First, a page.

SETLA is an affiliate of the Texas Longhorn Breeders Association of America and was founded in 1983 by a small group of breeders east of the Mississippi who found a common love for the Longhorn breed. Today, the Association has 40 members in three states. Our members include hobby breeders, as well as serious breeders who have made raising Longhorns their business. We invite you to become part of our organization and experience the excitement of this magnificent breed.
We also schedule field days and ranch tours each year which provide the opportunity to see how fellow breeders operate their programs and to provide education and support for the Longhorn breeder. It is a great opportunity to enjoy fellowship with old friends and make new friends in the Longhorn industry!
Texas Longhorn Cattle
The descendant of hardy Spanish cattle, the Texas Longhorn can thrive in country where no other breed can live; subsist on weeds, cactus and brush; range days away from water; and stay fit and fertile whether it’s living in the scorching, parasite-infested tropics or in the arid, subzero winters of Montana.
The leaner Longhorn beef was not as attractive in an era where tallow was highly prized, and the Longhorn's ability to survive on often poor vegetation of the open range was no longer as much of an issue. Other breeds demonstrated traits more highly valued by the modern rancher, such as the ability to put on weight quickly and not have horns long enough to gouge people. The Texas Longhorn stock slowly dwindled, until in 1927 the breed was saved from almost certain extinction by enthusiasts from the United States Forest Service, who collected a small herd of stock to breed on a refuge in Oklahoma. A few years later, J. Frank Dobie and others gathered small herds to keep in Texas state parks. They were cared for largely as curiosities, but the stock's longevity, resistance to disease and ability to thrive on marginal pastures quickly revived the breed as beef stock. Today, the breed is still used as a beef stock, though many Texas ranchers keep herds purely because of their link to Texas history.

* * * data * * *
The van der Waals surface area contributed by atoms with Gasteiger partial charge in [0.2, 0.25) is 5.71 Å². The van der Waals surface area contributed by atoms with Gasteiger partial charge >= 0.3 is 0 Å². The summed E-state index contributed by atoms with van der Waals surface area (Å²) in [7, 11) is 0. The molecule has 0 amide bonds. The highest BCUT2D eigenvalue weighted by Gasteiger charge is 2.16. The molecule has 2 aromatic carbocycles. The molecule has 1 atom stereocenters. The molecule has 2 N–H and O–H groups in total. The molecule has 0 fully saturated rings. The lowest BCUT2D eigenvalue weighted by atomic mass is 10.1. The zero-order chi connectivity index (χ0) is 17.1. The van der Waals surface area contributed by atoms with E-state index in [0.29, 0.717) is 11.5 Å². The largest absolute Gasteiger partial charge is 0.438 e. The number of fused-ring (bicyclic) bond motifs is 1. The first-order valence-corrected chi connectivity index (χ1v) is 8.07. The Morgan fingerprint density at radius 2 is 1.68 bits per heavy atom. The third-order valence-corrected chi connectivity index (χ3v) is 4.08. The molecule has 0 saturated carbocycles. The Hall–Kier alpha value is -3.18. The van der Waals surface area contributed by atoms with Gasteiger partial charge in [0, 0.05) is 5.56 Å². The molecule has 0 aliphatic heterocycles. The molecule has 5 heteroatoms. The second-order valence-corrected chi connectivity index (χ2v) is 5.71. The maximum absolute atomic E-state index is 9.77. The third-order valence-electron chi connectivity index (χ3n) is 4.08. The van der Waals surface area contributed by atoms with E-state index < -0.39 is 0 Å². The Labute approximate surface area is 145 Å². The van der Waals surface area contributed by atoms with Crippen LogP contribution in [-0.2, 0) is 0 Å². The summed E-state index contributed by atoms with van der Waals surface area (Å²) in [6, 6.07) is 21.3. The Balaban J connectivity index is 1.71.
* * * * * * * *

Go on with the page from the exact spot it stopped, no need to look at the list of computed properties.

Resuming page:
In other parts of North America this breed is used for much more. Longhorn cattle have a strong survival instinct and can find food and shelter during times of rough weather. Longhorn calves are very tough and can stand up sooner after birth than other breeds. Longhorn cattle can breed for a long time, well into their teens. There have been cows that have bred for up to thirty years. Some ranchers keep Longhorns for their easy calving. A Longhorn cow will often go off on her own to a safe place to have the calf then bring it home. They are also known to hide their calves in safe places to avoid predation, sometimes causing difficulty for ranchers, who may need to work on the animal.